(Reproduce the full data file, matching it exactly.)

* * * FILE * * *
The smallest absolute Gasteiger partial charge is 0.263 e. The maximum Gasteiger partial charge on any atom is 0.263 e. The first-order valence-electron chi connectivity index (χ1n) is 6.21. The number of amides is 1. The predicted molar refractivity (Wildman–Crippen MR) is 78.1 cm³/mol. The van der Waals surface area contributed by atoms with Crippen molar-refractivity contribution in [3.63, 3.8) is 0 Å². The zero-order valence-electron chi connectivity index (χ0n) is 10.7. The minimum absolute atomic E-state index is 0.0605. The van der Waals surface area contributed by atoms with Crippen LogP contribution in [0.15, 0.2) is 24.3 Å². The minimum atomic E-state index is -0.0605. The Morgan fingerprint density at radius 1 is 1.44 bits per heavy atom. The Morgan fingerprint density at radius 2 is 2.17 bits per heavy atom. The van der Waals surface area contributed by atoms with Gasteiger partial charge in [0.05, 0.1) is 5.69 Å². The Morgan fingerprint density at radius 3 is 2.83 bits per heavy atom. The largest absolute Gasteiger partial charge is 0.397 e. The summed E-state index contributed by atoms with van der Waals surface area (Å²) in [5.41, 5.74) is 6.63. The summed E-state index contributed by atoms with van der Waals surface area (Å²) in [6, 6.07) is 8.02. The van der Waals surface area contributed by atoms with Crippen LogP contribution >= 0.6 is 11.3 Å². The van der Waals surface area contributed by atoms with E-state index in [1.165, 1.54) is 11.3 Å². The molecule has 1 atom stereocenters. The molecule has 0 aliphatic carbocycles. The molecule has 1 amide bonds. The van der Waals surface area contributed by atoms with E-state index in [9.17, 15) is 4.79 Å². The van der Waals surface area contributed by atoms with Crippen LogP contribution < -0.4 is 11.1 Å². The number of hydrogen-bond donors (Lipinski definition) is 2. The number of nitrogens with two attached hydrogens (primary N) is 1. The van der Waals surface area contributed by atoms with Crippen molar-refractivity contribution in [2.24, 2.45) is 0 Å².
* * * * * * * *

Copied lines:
The smallest absolute Gasteiger partial charge is 0.263 e. The maximum Gasteiger partial charge on any atom is 0.263 e. The first-order valence-electron chi connectivity index (χ1n) is 6.21. The number of amides is 1. The predicted molar refractivity (Wildman–Crippen MR) is 78.1 cm³/mol. The van der Waals surface area contributed by atoms with Crippen molar-refractivity contribution in [3.63, 3.8) is 0 Å². The zero-order valence-electron chi connectivity index (χ0n) is 10.7. The minimum absolute atomic E-state index is 0.0605. The van der Waals surface area contributed by atoms with Crippen LogP contribution in [0.15, 0.2) is 24.3 Å². The minimum atomic E-state index is -0.0605. The Morgan fingerprint density at radius 1 is 1.44 bits per heavy atom. The Morgan fingerprint density at radius 2 is 2.17 bits per heavy atom. The van der Waals surface area contributed by atoms with Gasteiger partial charge in [0.05, 0.1) is 5.69 Å². The Morgan fingerprint density at radius 3 is 2.83 bits per heavy atom. The largest absolute Gasteiger partial charge is 0.397 e. The summed E-state index contributed by atoms with van der Waals surface area (Å²) in [5.41, 5.74) is 6.63. The summed E-state index contributed by atoms with van der Waals surface area (Å²) in [6, 6.07) is 8.02. The van der Waals surface area contributed by atoms with Crippen LogP contribution >= 0.6 is 11.3 Å². The van der Waals surface area contributed by atoms with E-state index in [1.165, 1.54) is 11.3 Å². The molecule has 1 atom stereocenters. The molecule has 0 aliphatic carbocycles. The molecule has 1 amide bonds. The van der Waals surface area contributed by atoms with E-state index in [9.17, 15) is 4.79 Å². The van der Waals surface area contributed by atoms with Crippen LogP contribution < -0.4 is 11.1 Å². The number of hydrogen-bond donors (Lipinski definition) is 2. The number of nitrogens with two attached hydrogens (primary N) is 1. The van der Waals surface area contributed by atoms with Crippen molar-refractivity contribution in [2.24, 2.45) is 0 Å².